Over the past few weeks, news about Catholic reaction to Uganda’s newly-enacted anti-gay law has shown how insidious homophobia can be within a culture. The most recent story that caught my attention because is horrific, if true. I make the qualification “if true” because I have only seen one report about it, which is from an independent blogger, not a professional news source.
The O-blog-dee-O-blog-da site, maintained by Melanie Nathan, a respected lawyer, LGBT advocate, and journalist, reports that on Easter Sunday, Bishop Charles Wamika of the Jinja Diocese in Uganda
“called for a blessing for Uganda’s Christians who worked so hard to ‘free the land of gays.’ The Bishop also asked for parents to hand over their gay children to authorities, so they would be rewarded in heaven.”
Nathan cites an anonymous Ugandan gay man in hiding with reporting on Wamika’s statements.
A Ugandan newspaper, The Daily Monitor, did not mention Wamika in its report of Easter Sunday messages, but it did note that other Catholic bishops in that country also supported the new anti-gay law on Easter Sunday. The paper reported on the statement of Bishop Augustine Salimo of the Sebei Diocese:
In reference to the Anti-Homosexual Act, he also urged the government not to back down but to continue the right path pursued to protect values of Ugandans.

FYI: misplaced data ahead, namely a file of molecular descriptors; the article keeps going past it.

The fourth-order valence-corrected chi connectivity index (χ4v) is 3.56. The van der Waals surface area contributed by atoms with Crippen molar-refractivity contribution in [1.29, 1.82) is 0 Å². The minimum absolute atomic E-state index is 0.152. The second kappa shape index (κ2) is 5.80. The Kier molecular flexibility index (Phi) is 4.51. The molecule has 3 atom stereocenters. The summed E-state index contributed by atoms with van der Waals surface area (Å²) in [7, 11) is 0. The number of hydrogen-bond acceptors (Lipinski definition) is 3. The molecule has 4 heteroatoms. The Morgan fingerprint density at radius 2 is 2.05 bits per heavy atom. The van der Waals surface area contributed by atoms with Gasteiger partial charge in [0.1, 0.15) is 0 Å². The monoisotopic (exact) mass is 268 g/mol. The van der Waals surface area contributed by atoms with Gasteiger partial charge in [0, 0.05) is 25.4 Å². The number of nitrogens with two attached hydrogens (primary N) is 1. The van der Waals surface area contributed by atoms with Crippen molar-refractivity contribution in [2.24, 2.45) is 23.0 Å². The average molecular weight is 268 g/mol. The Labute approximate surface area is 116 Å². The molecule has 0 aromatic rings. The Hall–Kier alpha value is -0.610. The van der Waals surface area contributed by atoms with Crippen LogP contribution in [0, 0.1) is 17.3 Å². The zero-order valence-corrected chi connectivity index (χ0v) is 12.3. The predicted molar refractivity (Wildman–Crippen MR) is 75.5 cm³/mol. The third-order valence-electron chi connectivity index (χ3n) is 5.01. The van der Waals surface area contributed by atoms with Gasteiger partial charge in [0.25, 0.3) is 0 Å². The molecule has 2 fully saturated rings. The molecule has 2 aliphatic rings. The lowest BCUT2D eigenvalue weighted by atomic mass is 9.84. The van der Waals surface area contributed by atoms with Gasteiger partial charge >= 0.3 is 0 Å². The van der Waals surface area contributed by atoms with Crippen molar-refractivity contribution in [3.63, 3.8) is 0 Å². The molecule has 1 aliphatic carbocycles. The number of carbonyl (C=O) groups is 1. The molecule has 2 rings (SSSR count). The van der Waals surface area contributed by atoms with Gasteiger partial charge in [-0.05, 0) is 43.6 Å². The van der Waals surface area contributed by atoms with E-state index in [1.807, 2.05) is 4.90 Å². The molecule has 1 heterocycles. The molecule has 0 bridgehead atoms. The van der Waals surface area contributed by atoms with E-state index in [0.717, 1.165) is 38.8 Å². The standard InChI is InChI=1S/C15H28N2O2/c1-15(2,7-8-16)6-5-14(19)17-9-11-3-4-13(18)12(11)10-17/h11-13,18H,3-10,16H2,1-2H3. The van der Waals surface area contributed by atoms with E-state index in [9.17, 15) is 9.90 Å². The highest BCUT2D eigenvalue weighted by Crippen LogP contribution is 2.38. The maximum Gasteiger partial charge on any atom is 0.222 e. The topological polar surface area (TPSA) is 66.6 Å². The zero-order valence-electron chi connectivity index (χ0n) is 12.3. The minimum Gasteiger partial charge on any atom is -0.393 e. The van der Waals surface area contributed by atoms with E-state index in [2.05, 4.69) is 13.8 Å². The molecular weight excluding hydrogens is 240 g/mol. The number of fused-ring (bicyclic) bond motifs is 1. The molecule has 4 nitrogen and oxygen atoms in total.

And a third bishop also praised the new law:
“In Tororo District, Bishop Emmanuel Obbo, the Archbishop of Tororo Archdiocese, urged every citizen who supported the anti-homosexuality law to lay down greed, corruption and ‘put them to death and let generosity rise up within us and flow out in abundance.
“ ‘In Christ, we have victory over dysfunctional relationships, bad habits, painful experiences, sexual temptation and devastating circumstances,’ he said.”
These statements show that Uganda’s bishops’ minds have been clouded by homophobia to the point that they ignore basic Catholic teaching on the human dignity of all persons–including towards LGBT people.
Catholic hospitals in Uganda are maintaining a non-discrimination policy toward lesbian and gay people, The Observer reported, though the attitude of the hospital’s administrator indicates a negative bias against them. The news story stated:
“Dr Sam Orach, the executive secretary of Uganda Catholic Medical Bureau (UCMB), yesterday said although AHA [Anti-Homosexuality Act] criminalises homosexuality, which is also considered a sin in the Church, homosexuals would not be locked out of Catholic hospitals.
“ ‘In the current context of the aftermath of the anti-homosexuality law, no health worker in our facilities has expressed concern that service provision is being affected. That is what we believe as UCMB. We equate this to the post-abortion care we provide to a sick woman who has otherwise criminally and immorally committed abortion.
“We distinguish between a crime or a sin and the disease. Catholic health services are, therefore, non- discriminatory,’ Orach said at the opening of UCMB’s hospital managers’ workshop in Kampala.”
Meanwhile, around the globe, more and more commentators have been calling upon Pope Francis to make a clear statement condemning Uganda’s law and other laws like it that have been appearing in other countries.